It's impossible to not feel strongly about the character's here which is perhaps what makes is such an emotional read. There are character's you will most probably despise, and character's you will love, and most probably character's you will relate too. I'd much rather it have this blend than have character's who I didn't feel anything at all about. The fact that you feel so strongly towards the characters, be it in a positive or negative manner, is so much more engaging and compelling and involves you as a reader so much more.
As always I of course don't want to say much about the ending for obvious reasons but as for whether it was satisfactory or not is debatable. When reading it I instantly felt quite disappointed and let down as a lot of people who've read it have, and wished I could almost re write the ending to give the conclusion I wanted. After further thought on it though, I felt whilst it wasn't perhaps the ending I would have pushed for if I had any choice in the matter, it was actually quite a wise ending and again is something that makes you think for quite sometime after it, so I guess in some senses it was the perfect ending, just not the one I'd initially hoped for.
This was far from a fun read and I actually in some senses found it difficult to read. I feel quite contradictary as in one sense it was an easy read; it flowed well, it held my interest, I got through the story I no time as I constantly wanted to read more. However, in the other sense, it was really difficult because it was a depressing read and actually sometimes went as far as leaving me in a bad mood after reading it! I think this only goes to show how much her books can touch and affect you though.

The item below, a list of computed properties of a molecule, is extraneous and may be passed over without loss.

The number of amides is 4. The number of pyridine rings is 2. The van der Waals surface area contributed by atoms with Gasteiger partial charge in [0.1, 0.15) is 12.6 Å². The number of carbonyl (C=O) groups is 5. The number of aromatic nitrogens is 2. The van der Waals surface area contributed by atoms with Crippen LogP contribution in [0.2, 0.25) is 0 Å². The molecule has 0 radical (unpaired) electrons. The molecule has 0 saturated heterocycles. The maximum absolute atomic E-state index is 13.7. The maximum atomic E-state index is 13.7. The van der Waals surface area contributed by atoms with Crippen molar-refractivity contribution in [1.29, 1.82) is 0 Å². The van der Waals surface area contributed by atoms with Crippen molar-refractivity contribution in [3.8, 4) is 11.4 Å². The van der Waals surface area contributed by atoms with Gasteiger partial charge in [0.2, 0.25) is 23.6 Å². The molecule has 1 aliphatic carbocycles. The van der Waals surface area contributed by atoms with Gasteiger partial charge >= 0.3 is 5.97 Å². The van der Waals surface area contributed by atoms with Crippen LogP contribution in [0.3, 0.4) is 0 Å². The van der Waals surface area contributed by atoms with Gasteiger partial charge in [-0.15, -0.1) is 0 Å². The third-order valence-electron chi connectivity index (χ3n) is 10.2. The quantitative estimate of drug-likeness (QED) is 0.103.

The book is definitely one to make you think and reflect and one that will stay with me a long time. This is all due to how well the character's are written, they are so well developed.
There was one aspect of the story I wasn't keen on, which was it had elements of Scottish history in it and flashback scenes involving this. I felt they didn't serve the story at all and actually found them to be really boring and found myself drifting off whilst reading them. I have never been bored reading any of Jodi Picoult's books before and these were only a small part but I felt they shouldn't of been included as they were quite boring and the story didn't really require them.
I don't think the book would be offensive as such to anyone but it could be difficult for some people to read, depending on their own personal experiences of love and relationships, it's the sort of thing that could hit a nerve and be hard to accept as the truth.
I think the book would appeal to anyone who has enjoyed any other Jodi Picoult book's or for anyone who likes a good character driven drama or for anyone interested in a not so "lovey-dovey" look at love and relationships but a more realistic take.
After really enjoying the last 2 Jodi Picoult books I thought I was guaranteed a good read with Mercy.
The book focuses on the life of Cameron and Allie MacDonald, Cameron is a police chief in the town of Wheelock and also the clan chief, which is a titled passed down through the generations and more of an honour than a real responsibility. Allie owns a flower shop and adores her husband to the point of making you feel sick at times.